Will Leitch: The first sport I wanted to bring up was the NFL, which has a disadvantage as opposed to baseball: It didn’t come of age until the TV era. So your main two New York superstars are probably Joe Namath and Lawrence Taylor. And LT was the best player of his time in his position.
Al Leiter: Lawrence Taylor was this guy who transcended his sport. Now, if we’re including what he did off the field, his drugs and his problems, I don’t know if he really is New York …
Leitch: Well, New York can often be about those things as well.
Steve Wulf: The thing that strikes me about LT is, not only did he bring linebacking to a whole different level, but that level hasn’t been matched or surpassed.
Joe Sheehan: He’s the end of a line, where he dominated defensively from the linebacker spot. The NFL in the eighties was more balanced than it is today. LT was the last guy who had a claim from the linebacker position to be the best player in the game.
Leitch: Maybe I’m wrong but it seems like now they’re doing the best they can to take the violence out of the game. The first thing we’re thinking about with LT is the Joe Theismann, and his hit on him, the most excruciating, disgusting thing you could ever see on a football field. And we loved him for it. He was a bad guy then, but kind of a likeable bad guy. Now you wonder if he would be on the cover of Sports Illustrated with the cover line “What is LT doing to football?”
Leiter: They wouldn’t allow it. With Conrad Dobler, I used to watch the Cardinals just to see if he would spit in somebody’s face or rip their helmet off. There was a dirty edge to the game. The money’s too great now–I think they honestly were working for a paycheck. Now they’re protecting paychecks.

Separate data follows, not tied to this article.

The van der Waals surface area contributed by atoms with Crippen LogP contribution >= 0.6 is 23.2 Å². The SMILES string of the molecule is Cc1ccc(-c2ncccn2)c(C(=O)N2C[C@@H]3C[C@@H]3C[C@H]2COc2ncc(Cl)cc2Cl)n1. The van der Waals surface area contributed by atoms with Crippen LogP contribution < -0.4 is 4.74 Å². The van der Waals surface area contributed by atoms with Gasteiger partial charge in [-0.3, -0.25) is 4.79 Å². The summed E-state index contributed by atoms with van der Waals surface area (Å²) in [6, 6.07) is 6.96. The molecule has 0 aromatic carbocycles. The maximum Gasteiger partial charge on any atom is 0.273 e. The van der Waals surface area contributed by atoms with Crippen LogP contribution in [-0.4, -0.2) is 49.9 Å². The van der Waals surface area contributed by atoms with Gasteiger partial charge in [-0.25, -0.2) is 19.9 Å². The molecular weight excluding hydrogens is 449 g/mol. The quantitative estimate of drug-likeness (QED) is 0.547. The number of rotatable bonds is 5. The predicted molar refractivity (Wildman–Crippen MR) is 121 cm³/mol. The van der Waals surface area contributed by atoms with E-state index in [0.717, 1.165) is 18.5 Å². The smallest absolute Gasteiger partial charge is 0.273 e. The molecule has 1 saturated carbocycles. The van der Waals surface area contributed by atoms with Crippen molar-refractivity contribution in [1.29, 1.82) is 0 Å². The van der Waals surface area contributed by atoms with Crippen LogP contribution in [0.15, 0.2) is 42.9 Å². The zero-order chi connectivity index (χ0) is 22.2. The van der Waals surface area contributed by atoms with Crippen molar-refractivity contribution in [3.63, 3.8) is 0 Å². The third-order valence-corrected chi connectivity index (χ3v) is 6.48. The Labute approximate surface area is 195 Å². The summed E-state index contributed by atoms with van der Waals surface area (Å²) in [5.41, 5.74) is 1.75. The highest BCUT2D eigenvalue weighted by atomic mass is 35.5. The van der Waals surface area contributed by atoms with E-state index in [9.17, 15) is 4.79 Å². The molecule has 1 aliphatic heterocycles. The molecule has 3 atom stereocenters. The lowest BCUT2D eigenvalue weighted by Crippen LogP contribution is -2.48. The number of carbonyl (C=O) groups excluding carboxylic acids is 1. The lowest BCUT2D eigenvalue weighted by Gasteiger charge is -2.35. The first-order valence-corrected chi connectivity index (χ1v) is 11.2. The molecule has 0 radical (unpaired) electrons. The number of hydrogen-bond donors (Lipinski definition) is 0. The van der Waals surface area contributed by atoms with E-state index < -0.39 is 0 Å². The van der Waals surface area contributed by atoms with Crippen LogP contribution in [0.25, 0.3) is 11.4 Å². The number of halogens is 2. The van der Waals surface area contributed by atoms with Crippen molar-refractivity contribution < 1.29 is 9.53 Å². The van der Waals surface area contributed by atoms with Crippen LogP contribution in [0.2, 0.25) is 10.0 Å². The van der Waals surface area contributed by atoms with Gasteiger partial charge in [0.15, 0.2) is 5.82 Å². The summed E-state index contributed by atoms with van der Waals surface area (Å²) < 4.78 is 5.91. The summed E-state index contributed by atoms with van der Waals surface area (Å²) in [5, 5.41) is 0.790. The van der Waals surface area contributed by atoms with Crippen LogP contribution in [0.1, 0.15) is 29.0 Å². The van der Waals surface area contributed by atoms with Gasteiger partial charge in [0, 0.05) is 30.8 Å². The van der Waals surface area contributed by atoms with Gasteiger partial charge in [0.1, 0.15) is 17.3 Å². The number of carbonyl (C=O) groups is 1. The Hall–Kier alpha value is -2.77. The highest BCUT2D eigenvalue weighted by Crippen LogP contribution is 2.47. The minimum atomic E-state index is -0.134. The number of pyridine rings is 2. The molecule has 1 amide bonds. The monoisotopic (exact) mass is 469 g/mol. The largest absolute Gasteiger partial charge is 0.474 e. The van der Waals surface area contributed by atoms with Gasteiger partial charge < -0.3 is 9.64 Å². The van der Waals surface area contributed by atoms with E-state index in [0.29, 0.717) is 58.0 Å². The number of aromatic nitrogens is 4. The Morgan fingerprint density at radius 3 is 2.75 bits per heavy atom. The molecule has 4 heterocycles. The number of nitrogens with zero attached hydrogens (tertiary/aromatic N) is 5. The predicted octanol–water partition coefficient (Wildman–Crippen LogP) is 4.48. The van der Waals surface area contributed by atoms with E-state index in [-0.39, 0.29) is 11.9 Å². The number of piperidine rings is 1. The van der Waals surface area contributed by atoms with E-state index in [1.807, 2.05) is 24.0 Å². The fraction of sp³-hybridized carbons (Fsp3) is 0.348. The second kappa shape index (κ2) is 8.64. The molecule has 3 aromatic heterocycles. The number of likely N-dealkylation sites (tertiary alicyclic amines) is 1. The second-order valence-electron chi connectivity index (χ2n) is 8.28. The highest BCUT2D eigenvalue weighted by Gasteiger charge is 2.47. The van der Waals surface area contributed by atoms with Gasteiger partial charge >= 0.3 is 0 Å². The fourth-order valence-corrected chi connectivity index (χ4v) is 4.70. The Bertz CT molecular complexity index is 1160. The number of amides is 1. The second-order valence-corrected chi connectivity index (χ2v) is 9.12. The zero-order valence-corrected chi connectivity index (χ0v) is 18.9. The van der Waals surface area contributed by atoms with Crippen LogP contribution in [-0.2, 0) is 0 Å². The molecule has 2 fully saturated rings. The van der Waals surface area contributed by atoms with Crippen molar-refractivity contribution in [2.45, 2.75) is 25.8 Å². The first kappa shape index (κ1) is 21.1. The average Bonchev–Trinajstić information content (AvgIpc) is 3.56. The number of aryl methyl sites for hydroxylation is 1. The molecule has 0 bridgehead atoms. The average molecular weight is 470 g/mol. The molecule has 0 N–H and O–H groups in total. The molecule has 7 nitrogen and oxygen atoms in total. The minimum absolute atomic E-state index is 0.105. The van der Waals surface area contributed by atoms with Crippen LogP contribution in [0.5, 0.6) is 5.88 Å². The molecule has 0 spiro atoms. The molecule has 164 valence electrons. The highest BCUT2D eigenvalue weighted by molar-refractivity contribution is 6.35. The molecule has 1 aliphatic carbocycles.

Leitch: Joe Namath is the one that started that archetype of the New York athlete, where you have to have swagger, you have to have confidence. Every athlete that’s ever been a leader is always compared to Namath. Sanchez is a Namath; Jeter is a Namath. Do you think that he represents the city, regardless of his merit as a player?
Sheehan: Joe Namath didn’t invent that, Babe Ruth did.
Wulf: When you’re comparing Lawrence Taylor to Joe Namath, I think you’re comparing a great athlete in New York versus a great New York athlete. Are we looking for somebody who embodies New York, or the greatest athlete New York ever had?
Sheehan: I have to tell you, I’m not comfortable with Namath even being discussed next to some of these other guys. With all due respect to one great day in January 1969, he wasn’t a great quarterback. He didn’t have too long a career. If you make a listing of NFL quarterbacks, Joe Namath’s name is gonna come up very deep in the conversation.
Wulf: The one thing I don’t think we should lose sight of is how big that one day was. I mean, it was huge. It was not only a huge day for New York, but it was a huge day for the sport. It changed everything and that’s something we should keep in mind.
Leitch: What do you guys think of John McEnroe? He brought a New York attitude to tennis, a sport that is upper-crust and a bit snobbish. But he brought danger to it.
Sheehan: My memory of tennis was that it was going through a huge boom and I wonder how much of it was these staid personalities giving way to Jimmy Connors, McEnroe. I think you give McEnroe a certain amount of credit for popularizing a sport that had kind of been this country club turn up you nose event and mainstreamed it.
Leitch: Or, if it’s physical toughness you’re talking about, what about Mike Tyson?
Wulf: There was so much excitement when he was coming up. But it turned off so quickly. It left such a negative vibe.
Leiter: The most dominant boxer, definitely.
Sheehan: But when you say New York boxer, I think more of Sugar Ray Robinson or Jake LaMotta.
Leitch: What about a guy like Phil Esposito? At least for personality.
Wulf: Esposito used to have a Japanese Steakhouse on the Upper East Side.
Leiter: Esposito was right in line with the whole Namath thing, kind of a cool cat. Long hair out in the street. McEnroe … could be. You had this great cool institution, and then this hothead New Yorker comes on the scene. But what about Arthur Ashe?